On Saturday night in the Melbourne Derby, Socceroo Tim Cahill contributed another classic to his already burgeoning archive of super goals. He has the most uncanny knack of doing it on the big stage. Think Germany 2006 when he grabbed two goals against Japan in the dying stages of the World Cup Group match, think Brazil 2014 when he launched that volley against the Netherlands, think a month back when Cahill came on as a substitute to score the only goal, the winning goal, in Australia’s World Cup Qualifying win over UAE. But can Cahill make it to Russia 2018?
When sportsmen get into their 30’s and particularly the mid 30’s they start to trot out the cliches ‘age is no barrier’, ‘it’s all in the mind’ etc. It’s a great philosophy but despite his super-human deeds Timmy is one of us humans, and what we all have in common is the slow degeneration of our physical and mental faculties (depressing right). Ask 1984 Olympic Gold Medallist Carl Lewis if he can still run the 100 metres in 9.99 seconds, ask Wimbledon winner John McEnroe if he would like to line up against current world number 1 Novak Djokovic, or ask 66 year old Max Krilich who played NRL for the Manly Sea Eagles and Australia in the 1970s, whether he would like to strap on the boots and run around against the current NRL elite.
Timmy is currently in the grey zone. He’s transitioning from being able to compete with anyone on any terms, to a point where he needs certain conditions to allow him to compete evenly. He won’t be sprinting as fast, his stamina will be fading and the time needed for his body to recover is extending and will continue to.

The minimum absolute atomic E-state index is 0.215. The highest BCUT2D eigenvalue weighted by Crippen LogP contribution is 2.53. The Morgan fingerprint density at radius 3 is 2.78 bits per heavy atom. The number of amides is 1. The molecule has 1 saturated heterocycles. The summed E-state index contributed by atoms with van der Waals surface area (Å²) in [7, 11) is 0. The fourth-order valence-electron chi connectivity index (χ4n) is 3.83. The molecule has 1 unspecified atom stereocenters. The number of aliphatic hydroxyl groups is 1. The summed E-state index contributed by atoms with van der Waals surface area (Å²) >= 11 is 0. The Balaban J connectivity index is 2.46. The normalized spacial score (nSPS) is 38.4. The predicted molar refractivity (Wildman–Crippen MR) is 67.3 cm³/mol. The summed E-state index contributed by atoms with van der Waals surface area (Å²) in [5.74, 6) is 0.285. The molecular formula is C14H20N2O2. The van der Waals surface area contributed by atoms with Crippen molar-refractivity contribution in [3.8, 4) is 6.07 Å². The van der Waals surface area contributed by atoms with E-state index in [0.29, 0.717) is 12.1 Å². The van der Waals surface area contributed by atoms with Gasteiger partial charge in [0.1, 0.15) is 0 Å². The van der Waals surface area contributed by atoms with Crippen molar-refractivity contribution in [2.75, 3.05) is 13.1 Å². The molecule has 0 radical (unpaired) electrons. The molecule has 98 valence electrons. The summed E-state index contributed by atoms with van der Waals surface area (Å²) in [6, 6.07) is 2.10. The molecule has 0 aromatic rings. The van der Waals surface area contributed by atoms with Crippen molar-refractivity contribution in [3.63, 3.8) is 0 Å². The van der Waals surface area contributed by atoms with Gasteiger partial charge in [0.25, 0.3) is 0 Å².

At 36 he has already defied age. This has a lot to do with his style of play and his lack of serious injuries and of course his professionalism. Note that Cahill is not renowned for his explosive speed or trickery on the ball. Players with these tools or skills are more prone to soft tissue injuries. That said at the age of 34 Cahill injured his hamstring while playing for New York just prior to the World Cup. Only last year Cahill was ruled out of a Socceroos clash due to an achilles tendon injury.
Body and injury management becomes more and more difficult as the athlete ages. The muscles and ligaments aren’t as strong and require more time to recover. The question on everyone’s lips is how can we get Timmy to Russia 2018?
It will take some expert management and Cahill’s utmost professionalism. This will mean Tim has to give up more game time. We will see Cahill spared the demanding Socceroos shifts in far off lands and his A-League boss will do the same. An example is his absence in Wellington in the first round of the Hyundai A-League. Sadly this means Western Australians are likely to miss out on a Cahill appearance. Don’t expect Melbourne City manager John van’t Schip to have Tim on the four to five hour flight from Melbourne to Perth. But this is what it will take for Cahill to continue ‘defying’ his age and to be alive in Russia in 2018.